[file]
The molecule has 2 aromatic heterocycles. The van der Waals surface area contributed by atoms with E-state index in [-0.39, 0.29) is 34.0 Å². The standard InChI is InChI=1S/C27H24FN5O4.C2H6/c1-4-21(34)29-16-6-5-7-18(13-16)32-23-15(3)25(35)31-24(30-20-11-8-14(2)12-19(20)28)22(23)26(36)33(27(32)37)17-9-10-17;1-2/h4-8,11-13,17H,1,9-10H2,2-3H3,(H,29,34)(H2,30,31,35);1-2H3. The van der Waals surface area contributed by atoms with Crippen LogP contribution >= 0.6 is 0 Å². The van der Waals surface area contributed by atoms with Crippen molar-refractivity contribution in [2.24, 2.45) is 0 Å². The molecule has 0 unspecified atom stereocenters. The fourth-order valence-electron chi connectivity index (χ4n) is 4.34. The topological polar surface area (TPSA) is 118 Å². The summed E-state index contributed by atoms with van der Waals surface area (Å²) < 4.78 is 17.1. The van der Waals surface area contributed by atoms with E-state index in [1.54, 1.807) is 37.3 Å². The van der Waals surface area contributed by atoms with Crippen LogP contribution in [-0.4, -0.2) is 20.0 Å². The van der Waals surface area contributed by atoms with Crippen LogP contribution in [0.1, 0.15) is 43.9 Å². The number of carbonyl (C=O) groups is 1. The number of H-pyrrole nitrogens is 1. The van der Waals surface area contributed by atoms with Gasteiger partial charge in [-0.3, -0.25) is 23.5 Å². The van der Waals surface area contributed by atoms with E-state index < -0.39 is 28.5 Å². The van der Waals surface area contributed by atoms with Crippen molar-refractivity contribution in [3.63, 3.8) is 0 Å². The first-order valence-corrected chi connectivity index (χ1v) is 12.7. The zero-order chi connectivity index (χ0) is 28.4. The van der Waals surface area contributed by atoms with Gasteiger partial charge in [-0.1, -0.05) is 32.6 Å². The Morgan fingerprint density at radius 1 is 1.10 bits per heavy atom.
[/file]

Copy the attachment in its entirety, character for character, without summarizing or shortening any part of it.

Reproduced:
The molecule has 2 aromatic heterocycles. The van der Waals surface area contributed by atoms with E-state index in [-0.39, 0.29) is 34.0 Å². The standard InChI is InChI=1S/C27H24FN5O4.C2H6/c1-4-21(34)29-16-6-5-7-18(13-16)32-23-15(3)25(35)31-24(30-20-11-8-14(2)12-19(20)28)22(23)26(36)33(27(32)37)17-9-10-17;1-2/h4-8,11-13,17H,1,9-10H2,2-3H3,(H,29,34)(H2,30,31,35);1-2H3. The van der Waals surface area contributed by atoms with Crippen LogP contribution >= 0.6 is 0 Å². The van der Waals surface area contributed by atoms with Crippen molar-refractivity contribution in [2.24, 2.45) is 0 Å². The molecule has 0 unspecified atom stereocenters. The fourth-order valence-electron chi connectivity index (χ4n) is 4.34. The topological polar surface area (TPSA) is 118 Å². The summed E-state index contributed by atoms with van der Waals surface area (Å²) < 4.78 is 17.1. The van der Waals surface area contributed by atoms with E-state index in [1.54, 1.807) is 37.3 Å². The van der Waals surface area contributed by atoms with Crippen LogP contribution in [-0.4, -0.2) is 20.0 Å². The van der Waals surface area contributed by atoms with Crippen LogP contribution in [0.1, 0.15) is 43.9 Å². The number of carbonyl (C=O) groups is 1. The number of H-pyrrole nitrogens is 1. The van der Waals surface area contributed by atoms with Gasteiger partial charge in [-0.3, -0.25) is 23.5 Å². The van der Waals surface area contributed by atoms with E-state index < -0.39 is 28.5 Å². The van der Waals surface area contributed by atoms with Crippen molar-refractivity contribution in [3.63, 3.8) is 0 Å². The first-order valence-corrected chi connectivity index (χ1v) is 12.7. The zero-order chi connectivity index (χ0) is 28.4. The van der Waals surface area contributed by atoms with Gasteiger partial charge in [-0.1, -0.05) is 32.6 Å². The Morgan fingerprint density at radius 1 is 1.10 bits per heavy atom.